Demons are not needed to explain why someone can torture a prisioner in a cell. Psychology and human nature provide a clear explanation (see the Milgram experiment).

    On the other hand I have met many good people that do not require a religion or the concept of god to be good. Good moral values and ethic can exist thanks to traits that humans and mammals evolved in order to survive in groups. (yes some can argue that even if we don't know, it is the hand of god behind these good moral values and ethics, but since it is an invisible drive, i could also argue that the tooth fairy is behind them and it would be impossible to refute)

    So when i understood that good and evil can be explained (and in the case of good, pursued) without the need of religion or faith in a deity, i decided to stick with the human explanation

  • Dec 10 2011: When I was young I wanted a new bicycle.I prayed every night for one.Then I was told that god did not work that way.
    So I stole a bicycle and prayed for forgiveness.
  • Dec 5 2011: ... each other in a manner befitting their seared-in beliefs, but without becoming a danger to the remainder of Humanity because of their collective death wishes. As I said, excepting the absolute loonies, I don't care what people believe.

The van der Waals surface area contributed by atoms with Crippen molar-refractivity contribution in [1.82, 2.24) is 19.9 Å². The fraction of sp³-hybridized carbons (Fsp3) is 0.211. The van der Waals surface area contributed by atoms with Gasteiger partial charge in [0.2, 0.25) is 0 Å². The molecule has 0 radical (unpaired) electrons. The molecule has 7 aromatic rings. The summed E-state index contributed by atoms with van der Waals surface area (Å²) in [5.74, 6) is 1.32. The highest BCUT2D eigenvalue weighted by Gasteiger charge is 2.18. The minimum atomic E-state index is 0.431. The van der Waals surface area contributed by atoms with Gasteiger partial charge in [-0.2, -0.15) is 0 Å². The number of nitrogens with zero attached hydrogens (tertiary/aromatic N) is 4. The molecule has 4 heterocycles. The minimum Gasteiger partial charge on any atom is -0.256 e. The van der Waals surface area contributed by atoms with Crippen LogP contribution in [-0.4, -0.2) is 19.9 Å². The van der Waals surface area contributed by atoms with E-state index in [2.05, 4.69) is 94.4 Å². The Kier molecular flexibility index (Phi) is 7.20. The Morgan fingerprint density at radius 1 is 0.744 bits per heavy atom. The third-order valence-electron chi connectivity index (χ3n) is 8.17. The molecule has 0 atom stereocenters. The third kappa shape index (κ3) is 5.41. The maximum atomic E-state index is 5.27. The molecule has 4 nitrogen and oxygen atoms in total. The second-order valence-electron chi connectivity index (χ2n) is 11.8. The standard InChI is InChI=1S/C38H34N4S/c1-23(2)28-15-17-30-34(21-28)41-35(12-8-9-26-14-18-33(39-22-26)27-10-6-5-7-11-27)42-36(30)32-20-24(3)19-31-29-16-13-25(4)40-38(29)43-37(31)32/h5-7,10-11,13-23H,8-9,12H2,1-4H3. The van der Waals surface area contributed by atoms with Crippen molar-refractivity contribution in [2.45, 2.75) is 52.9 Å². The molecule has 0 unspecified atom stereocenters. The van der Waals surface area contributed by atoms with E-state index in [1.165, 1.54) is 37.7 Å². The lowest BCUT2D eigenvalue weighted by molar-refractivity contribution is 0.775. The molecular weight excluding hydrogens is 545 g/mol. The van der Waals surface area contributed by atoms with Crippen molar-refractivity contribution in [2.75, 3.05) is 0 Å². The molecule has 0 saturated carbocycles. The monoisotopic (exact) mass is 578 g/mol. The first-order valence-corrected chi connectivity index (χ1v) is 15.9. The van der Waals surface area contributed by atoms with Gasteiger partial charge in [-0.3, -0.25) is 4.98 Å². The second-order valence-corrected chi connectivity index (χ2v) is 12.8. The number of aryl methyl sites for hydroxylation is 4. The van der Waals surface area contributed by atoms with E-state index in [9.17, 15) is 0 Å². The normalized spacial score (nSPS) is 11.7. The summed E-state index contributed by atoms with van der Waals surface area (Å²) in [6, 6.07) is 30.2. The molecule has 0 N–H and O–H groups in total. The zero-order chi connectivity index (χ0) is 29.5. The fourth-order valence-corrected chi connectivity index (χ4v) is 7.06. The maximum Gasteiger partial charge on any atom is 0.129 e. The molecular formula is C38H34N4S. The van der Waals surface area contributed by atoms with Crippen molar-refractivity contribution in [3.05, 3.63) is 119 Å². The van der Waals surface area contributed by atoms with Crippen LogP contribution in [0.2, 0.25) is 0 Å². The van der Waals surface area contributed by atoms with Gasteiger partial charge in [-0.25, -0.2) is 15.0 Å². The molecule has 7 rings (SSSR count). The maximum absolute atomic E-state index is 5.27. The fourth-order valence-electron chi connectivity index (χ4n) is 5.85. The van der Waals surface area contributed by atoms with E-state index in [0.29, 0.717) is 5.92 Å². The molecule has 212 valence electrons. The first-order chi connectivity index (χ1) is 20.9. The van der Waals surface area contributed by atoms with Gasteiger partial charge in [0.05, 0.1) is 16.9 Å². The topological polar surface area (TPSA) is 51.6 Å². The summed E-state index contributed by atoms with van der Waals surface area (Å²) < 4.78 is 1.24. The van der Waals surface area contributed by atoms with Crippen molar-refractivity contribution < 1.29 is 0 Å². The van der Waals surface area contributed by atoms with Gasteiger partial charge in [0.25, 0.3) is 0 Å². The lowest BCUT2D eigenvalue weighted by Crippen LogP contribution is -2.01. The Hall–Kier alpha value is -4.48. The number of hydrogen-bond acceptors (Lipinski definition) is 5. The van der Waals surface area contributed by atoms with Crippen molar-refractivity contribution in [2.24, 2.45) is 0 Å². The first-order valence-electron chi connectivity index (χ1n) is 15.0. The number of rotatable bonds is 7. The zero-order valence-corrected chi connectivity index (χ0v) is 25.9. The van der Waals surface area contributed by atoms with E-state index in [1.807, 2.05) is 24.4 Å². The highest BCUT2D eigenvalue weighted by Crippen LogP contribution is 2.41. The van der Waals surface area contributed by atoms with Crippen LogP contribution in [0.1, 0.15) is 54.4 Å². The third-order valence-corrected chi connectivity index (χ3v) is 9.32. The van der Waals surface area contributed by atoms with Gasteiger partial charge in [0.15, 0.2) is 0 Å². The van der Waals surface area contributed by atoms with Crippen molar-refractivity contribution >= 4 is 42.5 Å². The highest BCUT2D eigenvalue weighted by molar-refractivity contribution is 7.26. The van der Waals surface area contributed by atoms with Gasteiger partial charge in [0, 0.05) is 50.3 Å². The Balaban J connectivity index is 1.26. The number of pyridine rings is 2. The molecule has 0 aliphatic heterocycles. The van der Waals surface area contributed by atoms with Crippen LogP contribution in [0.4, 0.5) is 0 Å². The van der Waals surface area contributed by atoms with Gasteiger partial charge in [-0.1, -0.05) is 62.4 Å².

Until, that is, those people (or sub-groups thereof) start trying to shove their beliefs down my Atheist throat.
    Whether the "shoving" is done by trying to convert me up close and personal, or it is done by trying to get laws passed which would remove, or in any way restrict, diminish or limit the rights guaranteed to all of us by the Constitution and the Bill Of Rights. Then I have major problems with those people and their fervent need to force anyone and everyone "into the fold". There are many schools in America that teach Creationism alongside evolution, or that have to stipulate that while they are required to teach Darwinian Evolution it should be viewed as simply another theory which may be wrong.
    That a single school in the U.S. was just considering teaching creationism would be worrisome. But that so many actually DO so is,to me at least, quite astonishing, shameful, embarrassing, foolhardy, and extremely worrisome for the future of our Country. This reality can be laid at the feet of the Republican Party and other right wing extremist groups
    (yes, I do love that phrase, but only because its true), which are very successfully continuing their political strategy of divide and conquer, at the feet of the moderate Religious population which should be screaming to Heaven about this absurd anti-science movement, and at the feet of the millions that DO believe Darwin's Theory of Evolution, but that do not vote, for their sloth and indifference which is turning this Country into one of increasing ignorance and intolerance.